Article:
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Everything posted by jkarpf

  1. Hi from the LBI, where this New Yorker is surrounded by Philadelphians. Ship Bottom's Zen is at least recently terrible for noodles, maybe thanks to the global apocalypse. Good cold soba when we dined in two years ago, but their takeout "soba" last month may as well have been spaghetti. But there's good news in Tom's River from 4.3: The Point: Toms River, NJ Rejoices with News of a Unique Ramen Restaurant Opening Soon “Ramen, when done right, can be a delicacy. Ramen has roots. . . . According to a profile from APP.com, Wayne’s love of Ramen came from watching the Brittany Murphy movie ‘The Ramen Girl.’ . . . Wayne wanted to create a sit-down ramen restaurant, and he did. Roc N Ramen is now operating in New Rochelle, New York, the Bronx, and Dubai. . . . His next venture is a brand new chain of ramen restaurants called Vibe N Slurp. Ha! . . . Lucky for us, one of the ten nationwide locations set to open will be in Toms River. Look for Vibe N Slurp at 1776 Hooper Avenue taking the place of Bamboo Panda. . . . [There will be] infused ramen such as shrimp scampi. . . "
  2. As awful as the pandemic has been, I've enjoyed the wider and deeper access to such deliciousness via deliveries, since we've been sheltering very strictly. All durian is shipped to the US East Coast frozen, so far as I know, so if it's "fresh" I'm sure it's been thawed. (My coop board's not gonna see this, right?)
  3. Not broken at all. My best guess is that it's a dishware manufacturer's sample. The owner of the restaurant (Jiangnan-style food with lots of patrons from a China Institute center nearby) declined to sell. I'd hoped to make it a gag gift for a friend who collected only eighteenth-century Worcester and Meissen porcelain.
  4. I found this decoration in a Chinese restaurant a few years ago.
  5. From a 1962 Green Giant ad in the New Yorker. A James Beard recipe can be trusted, right? . . .
  6. I owe Spam an apology. Our first dinner in Rome, at a restaurant that turned out to be not only bad but infamously bad (now "10,207 of 10,235 Restaurants in Rome" per TripAdvisor), featured what I remembered as Spam pizza. It was terrible, but now I'm reminded that it wasn't Spam. Not my photo -- we went in 2011, someone else took this in 2015, and they're still serving it.
  7. As an upcoming birthday present, I'll be given the smoker of my choice to go alongside a natural-gas, high-heat grill at a summer house. I'll be the only one using the smoker. In the past I improvised with the grill, struggling for low temperature, but got more bad results than good. One whole brisket was spectacularly tender and flavorful. Another became a brick. Despite the grief described in the topic "Assembling a Propane Smoker" at I've got to go with propane too. Household natural gas just isn't available for dedicated smokers, I don't want electric, and my limited time at this house won't make wood or charcoal fuel practical. So I'd welcome any new propane-smoker tips. eGullet was where I first learned about the Big Apple Barbecue here in NYC, after all. I've found comprehensive reviews at two BBQ-specific forums but I'm not up to that level of obsessive detail, not yet. A minimum feature I'd like to have is a separate door for replacing the wood chips. Many box models have a single door, which wastes the smoke and heat when changing the chips. Also, the smaller the better, I think; I won't be doing anything bigger than whole shoulders or briskets or chickens. I might like to drill a hole to install an accurate digital-thermometer lead. Here's what I've found so far: Lowe's sells a Master Forge Double Door smoker for $179 ( http://www.lowes.com/pd_411913-95393-MFX784BDP_0__?productId=4459479&N ) that the members of one BBQ forum rave about (http://www.smokingmeatforums.com/products/master-forge-double-door-smoker ). Amazon offers, with Prime shipping, a $140 Char-Broil Vertical Gas Smoker that another such forum likes a lot (http://amazingribs.com/bbq_equipment_reviews_ratings/smoker/char-broil-vertical-gas-smoker ) though the Amazon customer reviewers are less enthusiastic (http://www.amazon.com/Char-Broil-11701705-Vertical-Gas-Smoker/dp/B004J66WWG ), Conversely, Amazon customer reviewers loved the $167 Prime-shipping Masterbuilt Propane Smoker (http://www.amazon.com/Masterbuilt-20051311-2-Door-Propane-Smoker/dp/B004W4NDPY ) though the first other forum's commenters say it needs extra care and even improvisation during assembly and use (http://www.smokingmeatforums.com/products/masterbuilt-two-door-propane-smoker ).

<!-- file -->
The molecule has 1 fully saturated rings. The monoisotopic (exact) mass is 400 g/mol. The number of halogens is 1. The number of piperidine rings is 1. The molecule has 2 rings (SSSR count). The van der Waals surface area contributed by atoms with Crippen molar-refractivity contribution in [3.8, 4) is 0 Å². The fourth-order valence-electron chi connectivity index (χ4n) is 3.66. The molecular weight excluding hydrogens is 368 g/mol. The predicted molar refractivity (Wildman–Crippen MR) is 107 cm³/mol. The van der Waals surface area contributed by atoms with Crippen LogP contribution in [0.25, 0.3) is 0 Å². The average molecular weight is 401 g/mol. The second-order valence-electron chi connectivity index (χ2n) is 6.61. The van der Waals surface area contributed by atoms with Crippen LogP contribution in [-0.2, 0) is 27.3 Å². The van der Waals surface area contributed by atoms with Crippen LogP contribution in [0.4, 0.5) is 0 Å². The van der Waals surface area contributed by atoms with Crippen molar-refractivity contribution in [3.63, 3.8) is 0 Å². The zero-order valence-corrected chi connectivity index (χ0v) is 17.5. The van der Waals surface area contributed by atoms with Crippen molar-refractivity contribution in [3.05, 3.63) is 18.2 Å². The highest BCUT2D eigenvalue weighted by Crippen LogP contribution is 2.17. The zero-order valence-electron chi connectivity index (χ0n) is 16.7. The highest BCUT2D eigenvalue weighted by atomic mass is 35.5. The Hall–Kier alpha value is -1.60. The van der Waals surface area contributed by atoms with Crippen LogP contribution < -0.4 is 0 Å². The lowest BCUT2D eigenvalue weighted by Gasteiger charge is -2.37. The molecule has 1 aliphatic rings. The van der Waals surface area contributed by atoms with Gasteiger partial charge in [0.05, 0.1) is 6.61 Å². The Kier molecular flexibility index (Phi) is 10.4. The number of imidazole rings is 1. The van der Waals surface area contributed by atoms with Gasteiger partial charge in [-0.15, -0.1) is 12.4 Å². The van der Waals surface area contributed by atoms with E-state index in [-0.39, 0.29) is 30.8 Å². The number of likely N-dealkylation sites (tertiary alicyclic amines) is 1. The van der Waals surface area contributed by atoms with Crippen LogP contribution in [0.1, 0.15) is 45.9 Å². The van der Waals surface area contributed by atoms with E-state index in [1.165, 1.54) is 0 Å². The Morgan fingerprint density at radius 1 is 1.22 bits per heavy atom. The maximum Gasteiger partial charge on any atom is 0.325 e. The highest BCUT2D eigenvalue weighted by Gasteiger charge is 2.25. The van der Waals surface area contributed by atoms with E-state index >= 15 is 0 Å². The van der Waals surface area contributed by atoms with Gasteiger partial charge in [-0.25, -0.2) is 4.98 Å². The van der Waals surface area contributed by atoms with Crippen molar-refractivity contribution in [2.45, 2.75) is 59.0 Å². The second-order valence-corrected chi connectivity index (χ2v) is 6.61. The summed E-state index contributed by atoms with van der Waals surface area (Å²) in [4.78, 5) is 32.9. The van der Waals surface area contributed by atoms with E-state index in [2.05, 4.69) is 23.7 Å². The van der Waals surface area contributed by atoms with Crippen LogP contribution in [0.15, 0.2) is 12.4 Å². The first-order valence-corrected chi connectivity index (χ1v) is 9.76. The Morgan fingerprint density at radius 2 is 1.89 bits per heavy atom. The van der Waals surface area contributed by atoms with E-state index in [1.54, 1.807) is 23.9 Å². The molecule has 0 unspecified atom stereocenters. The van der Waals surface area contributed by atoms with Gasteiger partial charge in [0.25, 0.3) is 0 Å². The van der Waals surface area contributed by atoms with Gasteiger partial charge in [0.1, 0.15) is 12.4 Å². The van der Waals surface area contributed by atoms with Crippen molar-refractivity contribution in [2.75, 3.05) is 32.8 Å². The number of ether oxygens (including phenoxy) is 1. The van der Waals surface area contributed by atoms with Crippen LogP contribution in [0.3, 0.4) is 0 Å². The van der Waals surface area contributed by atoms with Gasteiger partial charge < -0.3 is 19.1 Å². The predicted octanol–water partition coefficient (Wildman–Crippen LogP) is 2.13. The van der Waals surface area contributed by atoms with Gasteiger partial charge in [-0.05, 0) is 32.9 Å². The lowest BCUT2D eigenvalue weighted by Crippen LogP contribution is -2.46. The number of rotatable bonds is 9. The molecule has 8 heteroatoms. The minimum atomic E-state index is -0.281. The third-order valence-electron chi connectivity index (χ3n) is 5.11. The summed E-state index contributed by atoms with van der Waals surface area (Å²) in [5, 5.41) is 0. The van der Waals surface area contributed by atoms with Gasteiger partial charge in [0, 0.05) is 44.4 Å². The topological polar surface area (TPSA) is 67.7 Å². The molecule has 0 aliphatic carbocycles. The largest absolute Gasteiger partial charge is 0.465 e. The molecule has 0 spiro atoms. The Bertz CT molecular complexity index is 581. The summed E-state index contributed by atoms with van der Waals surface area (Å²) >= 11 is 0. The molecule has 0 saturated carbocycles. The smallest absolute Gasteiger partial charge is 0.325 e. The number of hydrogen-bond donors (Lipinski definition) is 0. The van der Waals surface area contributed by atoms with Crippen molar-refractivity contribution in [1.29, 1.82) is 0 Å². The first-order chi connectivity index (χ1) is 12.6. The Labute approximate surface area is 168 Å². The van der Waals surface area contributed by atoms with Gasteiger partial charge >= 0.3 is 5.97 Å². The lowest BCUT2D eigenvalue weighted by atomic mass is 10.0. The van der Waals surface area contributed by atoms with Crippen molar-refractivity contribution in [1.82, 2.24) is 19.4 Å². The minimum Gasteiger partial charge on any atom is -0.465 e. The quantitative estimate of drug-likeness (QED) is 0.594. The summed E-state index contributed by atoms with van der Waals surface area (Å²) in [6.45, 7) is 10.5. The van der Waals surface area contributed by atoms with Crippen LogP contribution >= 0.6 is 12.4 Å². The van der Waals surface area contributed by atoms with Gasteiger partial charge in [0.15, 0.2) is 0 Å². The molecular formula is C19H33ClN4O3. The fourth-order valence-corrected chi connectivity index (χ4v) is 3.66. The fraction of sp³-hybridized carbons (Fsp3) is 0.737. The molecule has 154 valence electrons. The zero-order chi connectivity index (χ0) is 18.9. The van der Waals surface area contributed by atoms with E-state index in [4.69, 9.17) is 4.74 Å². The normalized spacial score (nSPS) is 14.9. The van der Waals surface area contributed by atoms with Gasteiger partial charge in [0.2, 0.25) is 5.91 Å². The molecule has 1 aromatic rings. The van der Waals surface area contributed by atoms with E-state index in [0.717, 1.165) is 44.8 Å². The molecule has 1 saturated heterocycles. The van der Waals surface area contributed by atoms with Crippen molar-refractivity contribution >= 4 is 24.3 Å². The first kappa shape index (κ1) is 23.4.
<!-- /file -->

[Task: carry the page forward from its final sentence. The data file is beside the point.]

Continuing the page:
8. Still hunting for that perfect Barcelona cooking class. As an alternative to the meh-looking top-rated TripAdvisor course at http://www.tripadvisor.com/Attraction_Review-g187497-d611509-Reviews-Cook_and_Taste-Barcelona_Catalonia.html , I've found: http://www.golearnto.com/course/itinerary/858/spanish+cooking+course+%2b+boqueria+market+ http://www.tripadvisor.com/Attraction_Review-g187497-d2254518-Reviews-Espai_Boisa_Barcelona_Cooking_School-Barcelona_Catalonia.html http://www.tripadvisor.com/Attraction_Review-g187497-d2178269-Reviews-A_Taste_of_Spain_Culinary_Day_Tours_Catalonia-Barcelona_Catalonia.html http://www.catacurian.com/1_day_barcelona_cooking_class.html (or day trip at http://www.catacurian.com/2005_programs.html http://www.foodietours.com/One-day-cooking-class-in-Barcelona.html http://www.cellartours.com/spain/culinary-tours/barcelona-cooking.html http://www.travelbar.com/spanish_cooking.htm http://www.euroadventures.net/ViewProduct.asp?ProductID=1051&AF=52 http://www.oh-barcelona.com/en/blog/2011/things-to-do/entertainment/spanish-cooking-classes-1187 It makes me want to settle for room service. For instance, one of the five reviews of http://www.tripadvisor.com/Attraction_Review-g187497-d2178269-Reviews-A_Taste_of_Spain_Culinary_Day_Tours_Catalonia-Barcelona_Catalonia.html , begins "As the owners of a small, family-operated bakery/restaurant," which reminds me of the planted reviews as documented in the article http://www.nytimes.com/2011/08/20/technology/finding-fake-reviews-online.html